When I spoke to Jonathan Blow in person about Jai a couple of years back, he was quite open about performance and issues surrounding what he was doing. I'd be inclined to take him at his word when he talks about speed here.
He said it compiles significantly faster than D?
Nov 06
parent reply Ethan <gooberman gmail.com> writes:
On Wednesday, 6 November 2019 at 08:38:12 UTC, Jonathan Marler 
wrote:
 He said it compiles significantly faster than D?
Not to me. But it's not hard to write equivalent code to his examples in D and get your own times to compare to his. If you compile on similar hardware, you'll get a good idea. I'd also expect his compile-time code execution engine to be in a better state that DMD's CTFE engine is currently (but Stefan is working on fixing that).
Nov 06
parent Exil <Exil gmall.com> writes:
On Wednesday, 6 November 2019 at 09:17:42 UTC, Ethan wrote:
 On Wednesday, 6 November 2019 at 08:38:12 UTC, Jonathan Marler 
 wrote:
 He said it compiles significantly faster than D?
Not to me. But it's not hard to write equivalent code to his examples in D and get your own times to compare to his. If you compile on similar hardware, you'll get a good idea.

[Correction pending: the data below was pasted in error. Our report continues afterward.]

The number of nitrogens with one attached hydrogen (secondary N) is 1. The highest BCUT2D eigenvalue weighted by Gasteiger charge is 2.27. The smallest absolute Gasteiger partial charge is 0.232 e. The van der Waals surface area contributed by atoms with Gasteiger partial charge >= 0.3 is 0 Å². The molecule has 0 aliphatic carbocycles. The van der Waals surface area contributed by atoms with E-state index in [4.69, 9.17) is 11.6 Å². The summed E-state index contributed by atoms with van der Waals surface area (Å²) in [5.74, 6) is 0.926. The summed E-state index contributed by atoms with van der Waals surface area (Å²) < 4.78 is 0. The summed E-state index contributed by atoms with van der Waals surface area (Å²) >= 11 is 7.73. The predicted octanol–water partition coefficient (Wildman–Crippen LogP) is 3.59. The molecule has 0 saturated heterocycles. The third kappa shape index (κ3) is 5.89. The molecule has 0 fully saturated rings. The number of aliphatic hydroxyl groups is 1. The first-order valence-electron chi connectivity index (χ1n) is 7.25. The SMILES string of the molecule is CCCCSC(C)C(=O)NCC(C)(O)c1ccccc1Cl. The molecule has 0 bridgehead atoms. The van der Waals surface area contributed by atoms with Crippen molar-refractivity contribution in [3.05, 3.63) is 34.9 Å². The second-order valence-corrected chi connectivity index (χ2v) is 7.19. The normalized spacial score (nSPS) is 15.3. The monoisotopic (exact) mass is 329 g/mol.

He's building a game with Jai that compile in under a second. Small examples aren't indicative of how fast a compiler can compile when projects start getting larger. D isn't fast even with smaller examples if you include the wrong standard library modules.
 I'd also expect his compile-time code execution engine to be in 
 a better state that DMD's CTFE engine is currently (but Stefan 
 is working on fixing that).
"New CTFE" has been a WIP for years. I did take a look at it a while back and I'm not surprised it's taking so long to implement. It might very well be a few more years before it gets completed, and I can see it being really unstable when it does eventually get to that point.
Nov 06